Chemoembolization: my experience

Surgery, surgery, surgery, and Sandostatin

by Jillian Emmons

Editor’s Note: Carcinoid/NETs patients often have to make decisions about how to deal with their disease. With this piece, we launch a new series in which patients will talk about their individual experiences with specific procedures. Jillian Emmons was diagnosed with carcinoid/NETs in 2008. She had chemoembolization of her liver in February and March of 2015.

My surgeon told me in 2009 that one deals with carcinoid tumors with the four S’s: Surgery, Surgery, Surgery, and Sandostatin. However, there will likely come a time when the tumors in a patient’s liver are no longer considered operable and another route, such as transarterial chemoembolization (TACE), must be considered.

My situation

There are two reasons a neuroendocrine cancer patient might consider an embolization. The first is that the tumors, despite conventional treatments (Sandostatin or, more recently, Lanreotide), are still growing. The second is uncontrolled carcinoid syndrome.

The goal was to decrease the symptoms of carcinoid syndrome…

I found myself in the latter situation. Carcinoid syndrome varies from patient to patient, but I had uncontrolled flushing and occasionally experienced near fainting episodes. In addition to being uncomfortable and frustrating–symptoms arise when the carcinoid tumors release a large amount of hormones, and that will eventually lead to carcinoid heart disease if left unchecked.

Three ways to go

There are three types of embolization available to patients: bland embolization, radioembolization, and chemoembolization. Therapies must be tailored to each individual patient as we all have different profiles and needs.

…I had uncontrolled flushing and occasionally experienced near fainting episodes.

It was determined that radioembolization was not a good choice for me because 1.) I’m a small person and with repeated treatments would be at risk for hitting my lifetime max of radiation pretty quickly 2.) Radiation exposure is known to contribute to the incidence of cancer. If I were an older patient, this would not be a major concern, but at 35 it is something I consider greatly throughout dealing with my condition.

Arriving at my best route

Bland embolization uses beads alone to cut off the blood source to the tumors. My doctor felt that since more beads are used in bland embolization compared to the two other treatments, clogged bile ducts were more likely to occur–something that is best avoided.

Therapies must be tailored to each individual patient…

This left me with chemoembolization as the best option. As I mentioned before, I’m small. As a result, my doctor decided to use half the chemotherapeutic agent (epirubicin was the drug of choice for me, as it is more gentle on the heart than other options) that he normally would. He called this TACE-light.

Looking at the risks

As with any procedure, there are risks, which I read about in the scientific literature. Abstracts of such papers are readily available to the public. To get a complete copy of a desired paper, all one has to do is write to the author with the request.

He called this TACE-light.

To me, the risks that seemed particularly concerning were liver abscesses, liver failure, kidney failure, and death. I spoke with my physician at length about these risks and came to the conclusion I was unlikely to experience these–and the risk was worth it.

Personal situation

When papers report mortality levels, they include end stage patients whose livers are not doing well at the time of the procedure. The procedure can tip them over the edge and result in liver failure. My liver function tests were perfectly normal and, as such, I was unlikely to be in this group. I had also never had a reaction to contrast, and so was unlikely to experience issues with my kidneys from the procedure.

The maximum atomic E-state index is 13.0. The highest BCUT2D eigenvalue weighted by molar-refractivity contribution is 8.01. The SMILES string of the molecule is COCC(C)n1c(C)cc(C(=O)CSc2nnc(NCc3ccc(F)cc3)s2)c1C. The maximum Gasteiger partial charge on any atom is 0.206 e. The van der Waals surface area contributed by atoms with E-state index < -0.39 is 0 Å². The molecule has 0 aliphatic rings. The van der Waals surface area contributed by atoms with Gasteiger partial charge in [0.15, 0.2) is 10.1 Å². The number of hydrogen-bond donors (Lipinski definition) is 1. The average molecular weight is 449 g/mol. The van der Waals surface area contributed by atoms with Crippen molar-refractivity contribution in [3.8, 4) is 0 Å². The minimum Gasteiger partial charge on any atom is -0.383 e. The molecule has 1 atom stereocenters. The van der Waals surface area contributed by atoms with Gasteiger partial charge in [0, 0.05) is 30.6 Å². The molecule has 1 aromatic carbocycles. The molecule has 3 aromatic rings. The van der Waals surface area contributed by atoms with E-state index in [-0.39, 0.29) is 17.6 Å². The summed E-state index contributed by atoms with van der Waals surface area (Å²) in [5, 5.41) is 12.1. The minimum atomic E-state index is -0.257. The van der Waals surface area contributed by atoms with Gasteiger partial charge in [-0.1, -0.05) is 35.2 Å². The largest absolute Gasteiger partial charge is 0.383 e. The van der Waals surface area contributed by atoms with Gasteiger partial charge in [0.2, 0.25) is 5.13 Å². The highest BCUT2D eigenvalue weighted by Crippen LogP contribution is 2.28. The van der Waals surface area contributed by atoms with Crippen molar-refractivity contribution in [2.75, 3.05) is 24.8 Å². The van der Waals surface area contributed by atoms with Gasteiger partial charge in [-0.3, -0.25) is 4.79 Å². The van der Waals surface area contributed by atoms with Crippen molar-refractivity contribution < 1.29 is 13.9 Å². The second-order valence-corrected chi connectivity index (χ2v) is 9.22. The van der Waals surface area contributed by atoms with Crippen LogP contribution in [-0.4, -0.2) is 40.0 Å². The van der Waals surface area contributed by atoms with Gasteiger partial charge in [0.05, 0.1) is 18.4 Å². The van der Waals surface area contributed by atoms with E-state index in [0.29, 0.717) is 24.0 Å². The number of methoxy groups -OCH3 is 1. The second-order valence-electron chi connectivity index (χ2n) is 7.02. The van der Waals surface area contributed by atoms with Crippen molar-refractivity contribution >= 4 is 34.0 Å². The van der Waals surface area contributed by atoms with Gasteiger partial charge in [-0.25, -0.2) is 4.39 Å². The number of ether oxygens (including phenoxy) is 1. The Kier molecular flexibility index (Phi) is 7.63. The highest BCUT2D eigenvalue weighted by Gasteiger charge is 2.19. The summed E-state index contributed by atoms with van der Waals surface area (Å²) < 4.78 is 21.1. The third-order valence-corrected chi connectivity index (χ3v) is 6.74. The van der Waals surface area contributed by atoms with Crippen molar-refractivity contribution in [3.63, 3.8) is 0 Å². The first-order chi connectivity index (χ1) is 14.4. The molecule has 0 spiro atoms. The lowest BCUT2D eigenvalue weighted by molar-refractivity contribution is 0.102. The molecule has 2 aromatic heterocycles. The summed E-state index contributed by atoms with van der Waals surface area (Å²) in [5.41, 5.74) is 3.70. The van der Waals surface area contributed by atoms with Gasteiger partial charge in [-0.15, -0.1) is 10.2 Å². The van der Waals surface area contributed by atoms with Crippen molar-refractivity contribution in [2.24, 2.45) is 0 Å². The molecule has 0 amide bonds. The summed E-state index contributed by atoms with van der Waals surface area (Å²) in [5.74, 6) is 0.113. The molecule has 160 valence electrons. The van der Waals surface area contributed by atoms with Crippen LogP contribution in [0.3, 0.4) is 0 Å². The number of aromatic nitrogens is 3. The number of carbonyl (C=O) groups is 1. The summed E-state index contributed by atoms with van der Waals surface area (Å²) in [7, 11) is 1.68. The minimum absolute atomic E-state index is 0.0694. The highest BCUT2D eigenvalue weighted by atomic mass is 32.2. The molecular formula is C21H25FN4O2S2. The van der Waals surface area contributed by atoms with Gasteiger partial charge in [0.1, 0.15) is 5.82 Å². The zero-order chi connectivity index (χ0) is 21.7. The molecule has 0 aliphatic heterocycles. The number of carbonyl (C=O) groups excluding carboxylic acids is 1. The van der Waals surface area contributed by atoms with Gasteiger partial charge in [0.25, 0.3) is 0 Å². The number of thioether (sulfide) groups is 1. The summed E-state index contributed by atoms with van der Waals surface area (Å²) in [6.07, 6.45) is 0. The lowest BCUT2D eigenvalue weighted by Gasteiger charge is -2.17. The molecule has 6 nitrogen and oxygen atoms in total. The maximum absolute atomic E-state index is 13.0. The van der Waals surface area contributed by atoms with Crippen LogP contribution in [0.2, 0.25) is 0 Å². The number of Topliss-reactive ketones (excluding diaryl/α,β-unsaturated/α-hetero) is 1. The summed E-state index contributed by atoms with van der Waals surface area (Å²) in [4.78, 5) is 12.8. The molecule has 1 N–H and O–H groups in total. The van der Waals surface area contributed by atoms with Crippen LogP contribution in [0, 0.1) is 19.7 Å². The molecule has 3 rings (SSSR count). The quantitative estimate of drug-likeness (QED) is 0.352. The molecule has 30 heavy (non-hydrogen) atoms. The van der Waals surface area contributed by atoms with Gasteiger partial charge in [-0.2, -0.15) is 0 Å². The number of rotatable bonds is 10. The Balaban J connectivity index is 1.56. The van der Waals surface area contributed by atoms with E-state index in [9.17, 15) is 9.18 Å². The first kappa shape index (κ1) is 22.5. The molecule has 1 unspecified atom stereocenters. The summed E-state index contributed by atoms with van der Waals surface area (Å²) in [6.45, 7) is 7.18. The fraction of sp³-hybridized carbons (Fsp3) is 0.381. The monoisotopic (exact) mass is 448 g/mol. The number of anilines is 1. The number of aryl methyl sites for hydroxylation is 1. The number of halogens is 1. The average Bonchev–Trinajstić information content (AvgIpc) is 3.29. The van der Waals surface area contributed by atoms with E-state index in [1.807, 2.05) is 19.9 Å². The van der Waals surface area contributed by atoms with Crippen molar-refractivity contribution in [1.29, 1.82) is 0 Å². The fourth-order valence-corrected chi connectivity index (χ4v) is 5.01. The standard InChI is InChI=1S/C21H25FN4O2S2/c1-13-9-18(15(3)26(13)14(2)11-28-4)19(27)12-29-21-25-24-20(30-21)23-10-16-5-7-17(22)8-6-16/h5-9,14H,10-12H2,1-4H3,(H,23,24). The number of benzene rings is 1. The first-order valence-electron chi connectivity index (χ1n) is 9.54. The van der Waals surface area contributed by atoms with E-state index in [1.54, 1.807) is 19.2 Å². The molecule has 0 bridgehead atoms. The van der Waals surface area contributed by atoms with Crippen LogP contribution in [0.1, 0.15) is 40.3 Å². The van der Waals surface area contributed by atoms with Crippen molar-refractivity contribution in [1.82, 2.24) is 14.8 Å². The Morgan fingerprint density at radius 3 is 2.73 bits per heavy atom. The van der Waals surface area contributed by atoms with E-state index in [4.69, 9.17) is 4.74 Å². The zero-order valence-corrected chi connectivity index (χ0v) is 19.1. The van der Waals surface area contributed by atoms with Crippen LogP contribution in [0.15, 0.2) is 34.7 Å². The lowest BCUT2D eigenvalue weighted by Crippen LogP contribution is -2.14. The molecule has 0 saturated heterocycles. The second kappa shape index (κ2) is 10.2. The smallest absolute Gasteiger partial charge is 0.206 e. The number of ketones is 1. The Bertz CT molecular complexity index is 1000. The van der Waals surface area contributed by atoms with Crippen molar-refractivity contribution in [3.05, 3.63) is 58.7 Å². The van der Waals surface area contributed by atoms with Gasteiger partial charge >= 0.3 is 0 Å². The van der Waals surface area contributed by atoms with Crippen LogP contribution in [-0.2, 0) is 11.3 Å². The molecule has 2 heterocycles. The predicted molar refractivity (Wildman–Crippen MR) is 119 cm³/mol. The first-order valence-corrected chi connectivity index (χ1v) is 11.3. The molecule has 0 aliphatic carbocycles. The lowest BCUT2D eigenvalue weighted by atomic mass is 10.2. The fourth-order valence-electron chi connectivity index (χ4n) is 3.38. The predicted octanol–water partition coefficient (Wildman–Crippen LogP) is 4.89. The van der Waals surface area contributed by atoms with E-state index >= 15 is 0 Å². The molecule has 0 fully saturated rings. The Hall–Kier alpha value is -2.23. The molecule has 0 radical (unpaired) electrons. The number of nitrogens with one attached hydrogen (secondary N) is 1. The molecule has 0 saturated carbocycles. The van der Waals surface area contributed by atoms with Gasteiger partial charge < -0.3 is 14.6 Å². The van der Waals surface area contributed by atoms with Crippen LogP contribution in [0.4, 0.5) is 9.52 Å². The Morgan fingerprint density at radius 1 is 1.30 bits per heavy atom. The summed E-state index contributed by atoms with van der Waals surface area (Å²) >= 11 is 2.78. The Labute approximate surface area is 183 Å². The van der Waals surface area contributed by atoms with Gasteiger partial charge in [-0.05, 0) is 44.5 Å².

…the risk was worth it.

Finally, the likelihood of a liver abscess increases with tumor size. This meant the longer I waited to undergo TACE, the more likely it was that my tumors would grow–and the more likely that a liver abscess would form. In other words–if I were going to undergo this procedure, my risks were lowest right then.

So, I leaped.

First procedure prep

I arrived at the hospital about two hours prior to the TACE procedure. I was gowned up and had two IVs placed–one for Sandostatin, and one for the administration of sedatives, etc.

…my risks were lowest right then.

They offered me an Ativan pill to ease anxiety prior to the procedure. The procedure is under conscious sedation and given that anxiety can lead to carcinoid syndrome flare ups, I chose to take the Ativan to, hopefully, lower my risk for any syndrome related issues.

The insertion procedure

I remember the first procedure very vaguely. I remember the placement of the foley catheter. I remember struggling against them, so they had to try three times to place it, which is probably why I remember it. I also remember struggling against the catheter in my groin. I don’t remember any pain associated with either of these two catheters, just that they happened and I wasn’t happy about it at the time.

The procedure is under conscious sedation…

During the procedure, the patient is periodically asked to take a deep breath and hold it. This is the only other thing I remember from round one of the procedure itself.

Initial aftermath

The first night was better than expected. I used my pain pump occasionally, but this was really just for groin pain where the incision had been made. This area continued to be sore for about a week.

I remember the first procedure very vaguely.

At my facility, the required hospital stay is one night. Before I was released, I had to demonstrate a good appetite, ability to urinate, walk around, and of course the doctors checked me over multiple times throughout my stay.

On the home front

For me, recovery from TACE round one felt like a planned bout with the flu. I experienced fatigue, nausea, vomiting, and a low-grade fever over the course of about eight days after the procedure.

The first night was better than expected.